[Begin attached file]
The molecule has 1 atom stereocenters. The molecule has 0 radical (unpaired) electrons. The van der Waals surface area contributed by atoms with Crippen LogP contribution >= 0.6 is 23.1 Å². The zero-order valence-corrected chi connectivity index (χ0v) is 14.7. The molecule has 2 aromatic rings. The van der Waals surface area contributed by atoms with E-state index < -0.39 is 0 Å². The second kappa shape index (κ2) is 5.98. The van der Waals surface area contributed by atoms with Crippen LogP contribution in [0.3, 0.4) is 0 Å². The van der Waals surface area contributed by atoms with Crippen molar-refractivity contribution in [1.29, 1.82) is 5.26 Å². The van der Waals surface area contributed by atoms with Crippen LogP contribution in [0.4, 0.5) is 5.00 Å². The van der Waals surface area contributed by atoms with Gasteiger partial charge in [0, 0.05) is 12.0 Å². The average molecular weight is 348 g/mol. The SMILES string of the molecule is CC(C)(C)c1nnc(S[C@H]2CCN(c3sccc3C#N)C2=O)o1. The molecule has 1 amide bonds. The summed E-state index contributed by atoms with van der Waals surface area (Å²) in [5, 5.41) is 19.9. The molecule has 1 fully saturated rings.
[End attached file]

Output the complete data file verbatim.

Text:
The molecule has 1 atom stereocenters. The molecule has 0 radical (unpaired) electrons. The van der Waals surface area contributed by atoms with Crippen LogP contribution >= 0.6 is 23.1 Å². The zero-order valence-corrected chi connectivity index (χ0v) is 14.7. The molecule has 2 aromatic rings. The van der Waals surface area contributed by atoms with E-state index < -0.39 is 0 Å². The second kappa shape index (κ2) is 5.98. The van der Waals surface area contributed by atoms with Crippen LogP contribution in [0.3, 0.4) is 0 Å². The van der Waals surface area contributed by atoms with Crippen molar-refractivity contribution in [1.29, 1.82) is 5.26 Å². The van der Waals surface area contributed by atoms with Crippen LogP contribution in [0.4, 0.5) is 5.00 Å². The van der Waals surface area contributed by atoms with Gasteiger partial charge in [0, 0.05) is 12.0 Å². The average molecular weight is 348 g/mol. The SMILES string of the molecule is CC(C)(C)c1nnc(S[C@H]2CCN(c3sccc3C#N)C2=O)o1. The molecule has 1 amide bonds. The summed E-state index contributed by atoms with van der Waals surface area (Å²) in [5, 5.41) is 19.9. The molecule has 1 fully saturated rings.